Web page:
Background: Lung cancer and cardiovascular disease (CVD) mortality risks increase with smoking, secondhand smoke (SHS), and exposure to fine particulate matter 40 among long-term heavy smokers. Excess risks for CVD mortality increased steeply at low exposure levels and leveled off at higher exposures, reaching RRs of approximately 2–3 for cigarette smoking. Conclusions: The exposure–response relationship associated with PM2.5 is qualitatively different for lung cancer versus cardiovascular mortality. At low exposure levels, cardiovascular deaths are projected to account for most of the burden of disease, whereas at high levels of PM2.5, lung cancer becomes proportionately more important.
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              Relationships between fine particulate air pollution, cardiometabolic disorders, and cardiovascular mortality.

              Growing evidence suggests that long-term exposure to fine particulate matter (PM2.5) air pollution contributes to risk of cardiovascular disease (CVD) morbidity and mortality. There is uncertainty about who are most susceptible. Individuals with underlying cardiometabolic disorders, including hypertension, diabetes mellitus, and obesity, may be at greater risk. PM2.5 pollution may also contribute to cardiometabolic disorders, augmenting CVD risk.

                Author and article information

                Environ Health Perspect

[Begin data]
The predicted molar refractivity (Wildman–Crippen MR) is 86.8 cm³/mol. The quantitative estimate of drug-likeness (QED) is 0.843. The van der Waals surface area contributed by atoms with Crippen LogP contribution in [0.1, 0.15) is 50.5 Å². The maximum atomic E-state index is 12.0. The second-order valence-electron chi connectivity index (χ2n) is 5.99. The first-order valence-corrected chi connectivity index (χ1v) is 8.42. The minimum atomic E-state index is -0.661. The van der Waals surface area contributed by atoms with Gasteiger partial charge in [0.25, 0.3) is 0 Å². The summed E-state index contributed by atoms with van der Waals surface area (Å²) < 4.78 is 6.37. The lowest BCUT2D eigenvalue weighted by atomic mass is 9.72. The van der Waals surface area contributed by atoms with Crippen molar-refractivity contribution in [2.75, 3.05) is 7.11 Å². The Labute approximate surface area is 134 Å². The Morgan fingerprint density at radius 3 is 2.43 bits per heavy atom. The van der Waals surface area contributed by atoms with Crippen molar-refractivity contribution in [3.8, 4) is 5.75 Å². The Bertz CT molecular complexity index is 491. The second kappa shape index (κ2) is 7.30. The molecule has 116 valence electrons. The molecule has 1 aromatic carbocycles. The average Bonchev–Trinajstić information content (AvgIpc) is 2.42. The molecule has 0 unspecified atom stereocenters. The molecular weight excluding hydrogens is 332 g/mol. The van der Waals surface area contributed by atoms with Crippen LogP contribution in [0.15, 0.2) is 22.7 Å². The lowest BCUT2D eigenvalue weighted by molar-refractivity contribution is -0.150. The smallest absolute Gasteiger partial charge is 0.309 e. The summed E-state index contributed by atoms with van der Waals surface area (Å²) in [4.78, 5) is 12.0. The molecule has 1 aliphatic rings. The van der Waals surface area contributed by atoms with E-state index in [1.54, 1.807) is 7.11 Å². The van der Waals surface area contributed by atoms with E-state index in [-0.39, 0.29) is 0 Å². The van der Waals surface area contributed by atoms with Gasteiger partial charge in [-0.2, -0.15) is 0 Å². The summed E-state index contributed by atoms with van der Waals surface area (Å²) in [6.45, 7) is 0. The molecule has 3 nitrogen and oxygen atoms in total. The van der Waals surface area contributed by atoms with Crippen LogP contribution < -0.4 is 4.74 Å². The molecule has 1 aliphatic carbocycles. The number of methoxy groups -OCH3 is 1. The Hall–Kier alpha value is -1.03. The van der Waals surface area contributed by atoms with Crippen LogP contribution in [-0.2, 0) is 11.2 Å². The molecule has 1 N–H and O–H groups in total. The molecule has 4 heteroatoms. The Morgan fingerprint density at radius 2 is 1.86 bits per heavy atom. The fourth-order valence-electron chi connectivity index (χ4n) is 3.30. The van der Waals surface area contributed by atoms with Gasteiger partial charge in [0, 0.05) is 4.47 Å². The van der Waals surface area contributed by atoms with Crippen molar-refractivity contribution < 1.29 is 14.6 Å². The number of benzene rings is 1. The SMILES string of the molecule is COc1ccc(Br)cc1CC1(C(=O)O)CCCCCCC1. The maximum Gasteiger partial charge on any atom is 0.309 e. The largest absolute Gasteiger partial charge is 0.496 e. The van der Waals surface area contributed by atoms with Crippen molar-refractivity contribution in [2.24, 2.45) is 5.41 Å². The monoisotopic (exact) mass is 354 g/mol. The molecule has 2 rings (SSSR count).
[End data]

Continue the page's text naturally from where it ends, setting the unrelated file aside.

Environ. Health Perspect
                Environmental Health Perspectives
                Environmental Health Perspectives
                21 August 2017
                August 2017
                : 125
                : 8
                : 087013
                [ 1 ] McLaughlin Centre for Population Health Risk Assessment, University of Ottawa , Ottawa, Canada
                [ 2 ] Barcelona Institute for Global Health (ISGlobal) , Barcelona, Spain
                [ 3 ] Universitat Pompeu Fabra (UPF) , Barcelona, Spain
                [ 4 ] CIBER Epidemiología y Salud Pública (CIBERESP) , Madrid, Spain
                [ 5 ] School of Epidemiology and Public Health, Faculty of Medicine, University of Ottawa , Ottawa, Canada
                [ 6 ] Epidemiology Research Program, American Cancer Society , Atlanta, Georgia, USA
                [ 7 ] Department of Economics, Brigham Young University , Provo, Utah, USA
                [ 8 ] Population Studies Division, Health Canada, Ottawa, Canada
                [ 9 ] Department of Environmental Health Sciences, Fielding School of Public Health, University of California Los Angeles , Los Angeles, California, USA
                [ 10 ] Department of Civil and Environmental Engineering, University of Washington , Seattle, Washington, USA
                Author notes
                Address correspondence to M.C. Turner, McLaughlin Centre for Population Health Risk Assessment, University of Ottawa, 600 Peter Morand Cres., Room 216, Ottawa, Ontario, Canada K1G 3Z7. Telephone: 613-562-5381.Email: mturner@ 123456uottawa.ca

                EHP is an open-access journal published with support from the National Institute of Environmental Health Sciences, National Institutes of Health. All content is public domain unless otherwise noted.

                : 18 October 2016
                : 31 March 2017
                : 31 March 2017

                Public health
                Public health